More Than Voting by Greg Poelzer, Bonita Beatty, Loleen Berdahl

If Canada and Aboriginal people are going to find a common political path to dealing with conflict, the myth of the politically disengaged Aboriginal citizen needs to be expunged. This myth has arisen from a narrow measurement of political engagement that focuses solely on low Aboriginal voter turnout rates in federal elections.

A more comprehensive and fairer assessment of Aboriginal political engagement paints a different picture. Policy Options presents a study by Loleen Berdahl, Bonita Beatty, and Greg Poelzer, based on an extensive telephone survey (n = 851, of which 505 respondents were Aboriginal) conducted in November and December of 2010 across the Northern Administration District of Saskatchewan found that Aboriginal people are in fact highly politically and civically engaged.

Specially, the study found the pattern of voting for Aboriginal people is simply opposite to that of non-Aboriginal Canadians. Typically, Canadian participation is highest in federal elections and lowest in municipal elections. In our study, 77% voted in the last band elections; 45% in the last provincial election; and 38% in the last federal election.


  • Just under half reported helping organize or supervise activities or events for school, church or other organizations in the past year
  • 40% reported volunteering for a band event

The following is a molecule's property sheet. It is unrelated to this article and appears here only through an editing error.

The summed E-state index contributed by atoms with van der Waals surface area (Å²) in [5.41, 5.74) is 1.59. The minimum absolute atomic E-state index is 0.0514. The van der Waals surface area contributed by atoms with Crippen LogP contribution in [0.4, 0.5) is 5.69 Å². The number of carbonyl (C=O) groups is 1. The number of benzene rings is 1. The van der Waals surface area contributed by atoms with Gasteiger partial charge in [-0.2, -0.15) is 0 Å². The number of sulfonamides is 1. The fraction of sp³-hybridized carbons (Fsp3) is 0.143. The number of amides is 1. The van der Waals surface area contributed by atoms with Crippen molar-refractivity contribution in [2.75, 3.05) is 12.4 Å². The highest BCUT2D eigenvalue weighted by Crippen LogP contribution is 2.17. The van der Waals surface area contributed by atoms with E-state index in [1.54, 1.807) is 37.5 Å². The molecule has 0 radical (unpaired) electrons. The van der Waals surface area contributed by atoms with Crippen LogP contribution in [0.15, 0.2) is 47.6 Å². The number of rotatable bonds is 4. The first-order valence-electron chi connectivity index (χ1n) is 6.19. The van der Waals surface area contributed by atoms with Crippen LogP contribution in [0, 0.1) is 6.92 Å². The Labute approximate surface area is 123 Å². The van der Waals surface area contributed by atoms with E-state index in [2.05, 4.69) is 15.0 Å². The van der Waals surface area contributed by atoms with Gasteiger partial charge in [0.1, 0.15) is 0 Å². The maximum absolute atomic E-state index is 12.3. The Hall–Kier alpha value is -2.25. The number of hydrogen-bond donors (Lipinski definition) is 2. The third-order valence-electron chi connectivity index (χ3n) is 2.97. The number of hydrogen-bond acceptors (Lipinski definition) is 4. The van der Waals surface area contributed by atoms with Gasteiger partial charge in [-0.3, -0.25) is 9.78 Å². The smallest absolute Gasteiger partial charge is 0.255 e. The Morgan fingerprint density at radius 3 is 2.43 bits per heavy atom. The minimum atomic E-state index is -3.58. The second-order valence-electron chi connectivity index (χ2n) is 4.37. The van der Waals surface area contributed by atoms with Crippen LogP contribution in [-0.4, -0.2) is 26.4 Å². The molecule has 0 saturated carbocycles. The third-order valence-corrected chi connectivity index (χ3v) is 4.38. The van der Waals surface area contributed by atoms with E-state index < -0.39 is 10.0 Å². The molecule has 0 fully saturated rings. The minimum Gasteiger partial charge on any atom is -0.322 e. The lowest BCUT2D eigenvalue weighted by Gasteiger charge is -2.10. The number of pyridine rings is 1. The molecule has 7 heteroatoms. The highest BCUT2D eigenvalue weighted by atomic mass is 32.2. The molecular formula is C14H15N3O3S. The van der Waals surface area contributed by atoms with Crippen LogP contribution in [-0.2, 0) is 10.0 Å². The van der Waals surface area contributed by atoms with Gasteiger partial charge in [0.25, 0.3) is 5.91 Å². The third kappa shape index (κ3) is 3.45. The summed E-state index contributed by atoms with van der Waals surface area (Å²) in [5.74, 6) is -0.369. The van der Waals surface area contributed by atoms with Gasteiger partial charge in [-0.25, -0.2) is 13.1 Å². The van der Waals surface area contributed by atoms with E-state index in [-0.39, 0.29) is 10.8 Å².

• 32% reported serving as a member of a board or committee
  • 23% reported contacting a government office about an issue in the past year
  • 31% said they had attended a band council meeting

What, then, can explain the lower voter turnout in provincial and, especially, federal elections among a population that is otherwise very political? The researchers believe the answer lies in the degree of affinity to the level of government: the greater the affinity, the higher the election turnout.

The sense of alienation from those levels of government and a perceived lack of efficacy — Aboriginal voters are a small percentage compared with the mainstream — as well as procedural barriers all contributed to lower turnouts.

These low turnout rates matter. While local political and civic engagement adds to the vitality of Aboriginal communities, low federal and provincial turnout rates hinder the ability of Aboriginal peoples to have impact on policy outcomes. For this reason, increasing engagement in the electoral process at the federal and provincial levels is an important goal.

The original article can be found in Policy Options

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Greg Poelzer

Greg M. Poelzer

Executive Chair, ICNGD and Fulbright Arctic Initiative Scholar

Dr. Greg Poelzer is a Professor in the School of Environment and Sustainability (SENS) at the University of Saskatchewan. He the Co-Lead of the Fulbright Arctic Initiative III program. He is the Co-Director of a multi-million dollar SSHRC Partnership Grant (2019-2026), Community Appropriate Sustainable Energy Security (CASES), which spans 17 Indigenous and Northern communities across Canada, Alaska, Norway, and Sweden. He also is the Lead of the Renewable Energy in Remote and Indigenous Communities Flagship Initiative at the University of Saskatchewan and Lead of the UArctic Thematic Network on Renewable Energy.

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